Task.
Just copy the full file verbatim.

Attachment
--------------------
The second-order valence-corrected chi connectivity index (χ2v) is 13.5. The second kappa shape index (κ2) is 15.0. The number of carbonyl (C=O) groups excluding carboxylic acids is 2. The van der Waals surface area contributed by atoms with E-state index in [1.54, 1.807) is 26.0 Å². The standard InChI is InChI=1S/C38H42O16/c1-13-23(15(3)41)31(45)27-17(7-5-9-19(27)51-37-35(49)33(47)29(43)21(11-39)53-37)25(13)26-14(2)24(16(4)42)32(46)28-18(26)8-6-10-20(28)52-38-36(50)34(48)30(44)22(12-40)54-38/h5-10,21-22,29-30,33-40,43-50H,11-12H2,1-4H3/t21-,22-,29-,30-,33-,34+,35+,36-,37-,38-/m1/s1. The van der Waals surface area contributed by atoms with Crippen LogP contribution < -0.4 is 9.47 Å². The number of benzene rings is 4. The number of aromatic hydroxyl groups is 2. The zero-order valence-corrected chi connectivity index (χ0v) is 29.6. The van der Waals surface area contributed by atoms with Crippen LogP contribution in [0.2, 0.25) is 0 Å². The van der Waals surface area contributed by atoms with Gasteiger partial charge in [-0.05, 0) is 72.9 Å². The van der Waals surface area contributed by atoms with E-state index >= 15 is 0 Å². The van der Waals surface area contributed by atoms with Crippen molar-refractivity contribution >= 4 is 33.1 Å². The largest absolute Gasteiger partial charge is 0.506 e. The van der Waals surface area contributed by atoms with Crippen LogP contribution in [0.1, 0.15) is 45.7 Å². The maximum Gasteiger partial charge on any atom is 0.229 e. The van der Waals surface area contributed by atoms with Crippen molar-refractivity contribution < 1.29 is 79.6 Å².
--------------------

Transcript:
The second-order valence-corrected chi connectivity index (χ2v) is 13.5. The second kappa shape index (κ2) is 15.0. The number of carbonyl (C=O) groups excluding carboxylic acids is 2. The van der Waals surface area contributed by atoms with E-state index in [1.54, 1.807) is 26.0 Å². The standard InChI is InChI=1S/C38H42O16/c1-13-23(15(3)41)31(45)27-17(7-5-9-19(27)51-37-35(49)33(47)29(43)21(11-39)53-37)25(13)26-14(2)24(16(4)42)32(46)28-18(26)8-6-10-20(28)52-38-36(50)34(48)30(44)22(12-40)54-38/h5-10,21-22,29-30,33-40,43-50H,11-12H2,1-4H3/t21-,22-,29-,30-,33-,34+,35+,36-,37-,38-/m1/s1. The van der Waals surface area contributed by atoms with Crippen LogP contribution < -0.4 is 9.47 Å². The number of benzene rings is 4. The number of aromatic hydroxyl groups is 2. The zero-order valence-corrected chi connectivity index (χ0v) is 29.6. The van der Waals surface area contributed by atoms with Crippen LogP contribution in [0.2, 0.25) is 0 Å². The van der Waals surface area contributed by atoms with Gasteiger partial charge in [-0.05, 0) is 72.9 Å². The van der Waals surface area contributed by atoms with E-state index >= 15 is 0 Å². The van der Waals surface area contributed by atoms with Crippen molar-refractivity contribution >= 4 is 33.1 Å². The largest absolute Gasteiger partial charge is 0.506 e. The van der Waals surface area contributed by atoms with Crippen LogP contribution in [0.1, 0.15) is 45.7 Å². The maximum Gasteiger partial charge on any atom is 0.229 e. The van der Waals surface area contributed by atoms with Crippen molar-refractivity contribution < 1.29 is 79.6 Å².